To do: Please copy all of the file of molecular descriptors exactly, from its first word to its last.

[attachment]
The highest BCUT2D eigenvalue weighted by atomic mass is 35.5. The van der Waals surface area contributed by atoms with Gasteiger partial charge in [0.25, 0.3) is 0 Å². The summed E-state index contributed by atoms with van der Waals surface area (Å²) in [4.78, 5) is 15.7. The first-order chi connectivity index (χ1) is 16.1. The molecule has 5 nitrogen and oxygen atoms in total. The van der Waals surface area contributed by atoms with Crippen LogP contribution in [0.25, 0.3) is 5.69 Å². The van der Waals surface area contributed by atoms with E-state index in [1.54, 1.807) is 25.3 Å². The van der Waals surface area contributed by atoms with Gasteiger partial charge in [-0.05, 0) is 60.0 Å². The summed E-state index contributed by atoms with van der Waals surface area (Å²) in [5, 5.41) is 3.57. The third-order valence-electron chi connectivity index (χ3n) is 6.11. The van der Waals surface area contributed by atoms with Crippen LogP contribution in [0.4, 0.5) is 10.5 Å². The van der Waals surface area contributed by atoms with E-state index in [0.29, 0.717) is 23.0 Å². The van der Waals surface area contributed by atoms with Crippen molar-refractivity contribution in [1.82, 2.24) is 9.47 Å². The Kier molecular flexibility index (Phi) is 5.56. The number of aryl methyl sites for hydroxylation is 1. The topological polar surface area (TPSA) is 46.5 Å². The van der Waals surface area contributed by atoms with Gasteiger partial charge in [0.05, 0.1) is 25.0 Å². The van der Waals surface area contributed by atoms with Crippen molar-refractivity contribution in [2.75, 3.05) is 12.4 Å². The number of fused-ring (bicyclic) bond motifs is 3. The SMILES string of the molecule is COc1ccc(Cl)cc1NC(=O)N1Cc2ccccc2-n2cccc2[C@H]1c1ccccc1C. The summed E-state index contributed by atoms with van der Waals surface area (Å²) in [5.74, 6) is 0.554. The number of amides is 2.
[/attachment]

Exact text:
The highest BCUT2D eigenvalue weighted by atomic mass is 35.5. The van der Waals surface area contributed by atoms with Gasteiger partial charge in [0.25, 0.3) is 0 Å². The summed E-state index contributed by atoms with van der Waals surface area (Å²) in [4.78, 5) is 15.7. The first-order chi connectivity index (χ1) is 16.1. The molecule has 5 nitrogen and oxygen atoms in total. The van der Waals surface area contributed by atoms with Crippen LogP contribution in [0.25, 0.3) is 5.69 Å². The van der Waals surface area contributed by atoms with E-state index in [1.54, 1.807) is 25.3 Å². The van der Waals surface area contributed by atoms with Gasteiger partial charge in [-0.05, 0) is 60.0 Å². The summed E-state index contributed by atoms with van der Waals surface area (Å²) in [5, 5.41) is 3.57. The third-order valence-electron chi connectivity index (χ3n) is 6.11. The van der Waals surface area contributed by atoms with Crippen LogP contribution in [0.4, 0.5) is 10.5 Å². The van der Waals surface area contributed by atoms with E-state index in [0.29, 0.717) is 23.0 Å². The van der Waals surface area contributed by atoms with Crippen molar-refractivity contribution in [1.82, 2.24) is 9.47 Å². The Kier molecular flexibility index (Phi) is 5.56. The number of aryl methyl sites for hydroxylation is 1. The topological polar surface area (TPSA) is 46.5 Å². The van der Waals surface area contributed by atoms with Gasteiger partial charge in [0.05, 0.1) is 25.0 Å². The van der Waals surface area contributed by atoms with Crippen molar-refractivity contribution in [2.75, 3.05) is 12.4 Å². The number of fused-ring (bicyclic) bond motifs is 3. The SMILES string of the molecule is COc1ccc(Cl)cc1NC(=O)N1Cc2ccccc2-n2cccc2[C@H]1c1ccccc1C. The summed E-state index contributed by atoms with van der Waals surface area (Å²) in [5.74, 6) is 0.554. The number of amides is 2.